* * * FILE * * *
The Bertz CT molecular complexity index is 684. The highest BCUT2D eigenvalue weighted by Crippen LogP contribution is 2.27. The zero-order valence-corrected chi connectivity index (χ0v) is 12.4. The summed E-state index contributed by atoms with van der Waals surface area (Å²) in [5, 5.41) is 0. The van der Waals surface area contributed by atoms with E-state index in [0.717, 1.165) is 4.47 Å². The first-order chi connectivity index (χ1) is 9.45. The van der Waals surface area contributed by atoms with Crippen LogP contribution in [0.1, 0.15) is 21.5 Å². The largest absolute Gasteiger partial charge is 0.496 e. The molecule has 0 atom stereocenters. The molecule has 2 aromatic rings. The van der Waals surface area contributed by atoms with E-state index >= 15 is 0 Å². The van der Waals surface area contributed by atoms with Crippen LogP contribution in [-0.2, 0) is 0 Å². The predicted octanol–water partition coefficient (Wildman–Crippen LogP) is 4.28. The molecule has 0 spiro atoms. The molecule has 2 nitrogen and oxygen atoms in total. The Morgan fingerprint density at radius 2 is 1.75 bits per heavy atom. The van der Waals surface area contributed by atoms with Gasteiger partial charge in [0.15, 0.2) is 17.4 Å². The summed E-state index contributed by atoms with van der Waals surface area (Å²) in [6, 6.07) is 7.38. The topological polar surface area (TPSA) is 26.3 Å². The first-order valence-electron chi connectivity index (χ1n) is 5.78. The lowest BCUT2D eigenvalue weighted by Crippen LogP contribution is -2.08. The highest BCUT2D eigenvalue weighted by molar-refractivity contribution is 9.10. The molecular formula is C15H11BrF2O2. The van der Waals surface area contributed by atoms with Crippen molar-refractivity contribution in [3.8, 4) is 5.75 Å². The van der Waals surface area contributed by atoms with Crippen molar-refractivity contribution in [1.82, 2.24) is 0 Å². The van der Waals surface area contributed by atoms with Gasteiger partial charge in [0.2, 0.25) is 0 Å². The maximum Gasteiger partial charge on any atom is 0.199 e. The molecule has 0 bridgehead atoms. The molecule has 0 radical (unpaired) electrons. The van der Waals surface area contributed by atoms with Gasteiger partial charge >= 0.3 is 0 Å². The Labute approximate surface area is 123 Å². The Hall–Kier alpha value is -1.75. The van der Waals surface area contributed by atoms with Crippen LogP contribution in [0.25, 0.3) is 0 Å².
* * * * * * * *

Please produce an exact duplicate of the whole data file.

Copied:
The Bertz CT molecular complexity index is 684. The highest BCUT2D eigenvalue weighted by Crippen LogP contribution is 2.27. The zero-order valence-corrected chi connectivity index (χ0v) is 12.4. The summed E-state index contributed by atoms with van der Waals surface area (Å²) in [5, 5.41) is 0. The van der Waals surface area contributed by atoms with E-state index in [0.717, 1.165) is 4.47 Å². The first-order chi connectivity index (χ1) is 9.45. The van der Waals surface area contributed by atoms with Crippen LogP contribution in [0.1, 0.15) is 21.5 Å². The largest absolute Gasteiger partial charge is 0.496 e. The molecule has 0 atom stereocenters. The molecule has 2 aromatic rings. The van der Waals surface area contributed by atoms with E-state index >= 15 is 0 Å². The van der Waals surface area contributed by atoms with Crippen LogP contribution in [-0.2, 0) is 0 Å². The predicted octanol–water partition coefficient (Wildman–Crippen LogP) is 4.28. The molecule has 0 spiro atoms. The molecule has 2 nitrogen and oxygen atoms in total. The Morgan fingerprint density at radius 2 is 1.75 bits per heavy atom. The van der Waals surface area contributed by atoms with Gasteiger partial charge in [0.15, 0.2) is 17.4 Å². The summed E-state index contributed by atoms with van der Waals surface area (Å²) in [6, 6.07) is 7.38. The topological polar surface area (TPSA) is 26.3 Å². The first-order valence-electron chi connectivity index (χ1n) is 5.78. The lowest BCUT2D eigenvalue weighted by Crippen LogP contribution is -2.08. The highest BCUT2D eigenvalue weighted by molar-refractivity contribution is 9.10. The molecular formula is C15H11BrF2O2. The van der Waals surface area contributed by atoms with Crippen molar-refractivity contribution in [3.8, 4) is 5.75 Å². The van der Waals surface area contributed by atoms with Crippen molar-refractivity contribution in [1.82, 2.24) is 0 Å². The van der Waals surface area contributed by atoms with Gasteiger partial charge in [0.2, 0.25) is 0 Å². The maximum Gasteiger partial charge on any atom is 0.199 e. The molecule has 0 bridgehead atoms. The molecule has 0 radical (unpaired) electrons. The van der Waals surface area contributed by atoms with Gasteiger partial charge >= 0.3 is 0 Å². The Labute approximate surface area is 123 Å². The Hall–Kier alpha value is -1.75. The van der Waals surface area contributed by atoms with Crippen LogP contribution in [0.25, 0.3) is 0 Å².